The United States-Israel Binational Science Foundation (BSF) funded collaborative research between Eyal Privman, Assistant Professor, Institute of Evolution, Department of Evolutionary and Environmental Biology, University of Haifa and DeWayne Shoemaker, a researcher entomologist at the United States Department of Agriculture-Agricultural Research Service, Center for Medical, Agricultural, and Veterinary Entomology in Gainesville, FL. Together they are studying the social biology and genomics of fire ants. “The fire ant is a horrible pest,” said Privman. “Millions of dollars are lost by the agricultural industry in damage each year. “
Pictured are DeWayne Shoemaker with Eyal Privman while in Cold Spring Harbor Laboratory attending the workshop "Biology and Genomics of Social Insects"
“I was honored to be among the Bergmann Memorial Award winners in 2014,” related Privman. “I’m investing the award receipts into personnel for the laboratory. It will help fund a graduate student who will work with me on analyzing the ants’ genomic sequences.”
Privman acknowledges that this prestigious award is good for his career. As a young researcher, the Bergmann award acknowledges his achievements and he is delighted to have been recognized.
Privman and Shoemaker are studying two different species of fire ants, one red and one black, that are now found in the United States and the phenomenon that these two species hybridize in the USA. They also are using cutting edge techniques to study and compare the genomes and physical traits of fire ants from the United States and from their native ranges in South America. This will help them understand how fire ants adapt to novel environments and how social behavior evolves.
“I do this because I have a scientific interest in understanding things in the world around me,” said Privman when pressed why his is involved in scientific research. “I’m interested in fire ants as social insects, how their genes determine how they evolve and change and the implications for their social structure. In 2010, I switched from studying microbes to fire ants and began to look at the genetic basis for differences in their social behavior. For instance, I was interested in how the workers that are all daughters of the queen work equally hard for the good of the nest. I then looked at a colony that had two queens and observed the workers wondering if there would be a difference in how these daughters worked together. In both cases all the ants put the needs of the colony ahead of their personal interests. I found that fire ants are fascinating organisms in which to study how social behavior evolves. Since then I am analyzing their genomes, looking for the genes responsible for their sociality.”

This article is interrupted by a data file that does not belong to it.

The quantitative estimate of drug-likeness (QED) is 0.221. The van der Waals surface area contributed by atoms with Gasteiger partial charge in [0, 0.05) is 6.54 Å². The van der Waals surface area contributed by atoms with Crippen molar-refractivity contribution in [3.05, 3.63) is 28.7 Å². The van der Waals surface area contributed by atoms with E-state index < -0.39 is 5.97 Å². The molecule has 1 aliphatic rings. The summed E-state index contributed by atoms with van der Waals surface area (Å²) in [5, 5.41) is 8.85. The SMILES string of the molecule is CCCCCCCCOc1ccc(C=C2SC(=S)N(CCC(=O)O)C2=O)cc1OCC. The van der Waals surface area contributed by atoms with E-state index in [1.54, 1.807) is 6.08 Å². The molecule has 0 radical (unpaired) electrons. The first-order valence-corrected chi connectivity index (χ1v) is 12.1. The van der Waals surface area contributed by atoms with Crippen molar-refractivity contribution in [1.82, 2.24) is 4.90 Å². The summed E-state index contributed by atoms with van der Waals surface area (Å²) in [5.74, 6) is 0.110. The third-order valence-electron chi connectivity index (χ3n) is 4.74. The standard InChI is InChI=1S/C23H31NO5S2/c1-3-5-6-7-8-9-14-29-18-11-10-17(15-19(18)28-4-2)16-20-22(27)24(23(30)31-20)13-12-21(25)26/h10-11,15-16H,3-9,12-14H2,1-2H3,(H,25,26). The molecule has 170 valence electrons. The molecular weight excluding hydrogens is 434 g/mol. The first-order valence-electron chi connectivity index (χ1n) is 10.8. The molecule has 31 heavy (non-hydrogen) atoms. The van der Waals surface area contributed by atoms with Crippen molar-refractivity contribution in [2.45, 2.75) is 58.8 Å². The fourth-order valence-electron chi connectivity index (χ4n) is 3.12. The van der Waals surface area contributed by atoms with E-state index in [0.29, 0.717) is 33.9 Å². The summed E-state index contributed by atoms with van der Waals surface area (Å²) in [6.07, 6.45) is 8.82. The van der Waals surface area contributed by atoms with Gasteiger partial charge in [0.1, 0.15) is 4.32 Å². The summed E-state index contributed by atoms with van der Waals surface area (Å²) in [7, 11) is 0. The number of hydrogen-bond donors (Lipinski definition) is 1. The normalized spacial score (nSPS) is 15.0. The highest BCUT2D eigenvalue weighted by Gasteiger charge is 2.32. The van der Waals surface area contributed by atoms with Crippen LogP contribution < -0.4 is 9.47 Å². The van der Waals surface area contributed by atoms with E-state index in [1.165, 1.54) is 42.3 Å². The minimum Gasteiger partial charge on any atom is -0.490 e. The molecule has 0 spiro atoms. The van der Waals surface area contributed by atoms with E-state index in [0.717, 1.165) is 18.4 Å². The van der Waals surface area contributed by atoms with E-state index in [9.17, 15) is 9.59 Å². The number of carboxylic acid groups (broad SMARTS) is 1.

Privman’s partner DeWayne Shoemaker specializes in population genetics and has built a huge collection of ant samples. Privman uses computational methods to analyze the sequence of the ant’s genome. Said Shoemaker, “I met Eyal when he was a postdoctoral researcher in Switzerland. While visiting the lab, I quickly became aware that he and I had common interests. However one difference, which is a strength of our collaboration, is that while I am a trained evolutionary biologist and entomologist, Eyal has strong computational biology skills. Thus, our interests are similar but our skills are a great combination for a collaborative relationship because we both bring different skills and viewpoints to the project. Success of this project relies on extensive bioinformatics and Eyal is really a perfect fit. Not just anyone can do these analyses. They require someone with his unique expertise.”
Shoemaker continued, “Our project is about understanding how new species arise and how species adapt to changing or novel environments. Fire ants are an excellent model for these questions because of their stunning success as invaders and the well-documented genetic and ecological changes that have taken place in the invasive populations. Two different species were introduced into the USA last century from their native South America. Interestingly, the two species hybridize in the USA but not in their native range, which provides an ideal scenario for trying to understand the genetics of species differences. Our studies will provide unprecedented empirical evidence to test theoretical models and to reveal the molecular mechanisms of reproductive isolation and adaptation. Also, our studies will reveal key adaptive genes in invasive ant populations, potentially lead to new insights into the biology of ant invasions as well as more general understanding of social biology and evolution.”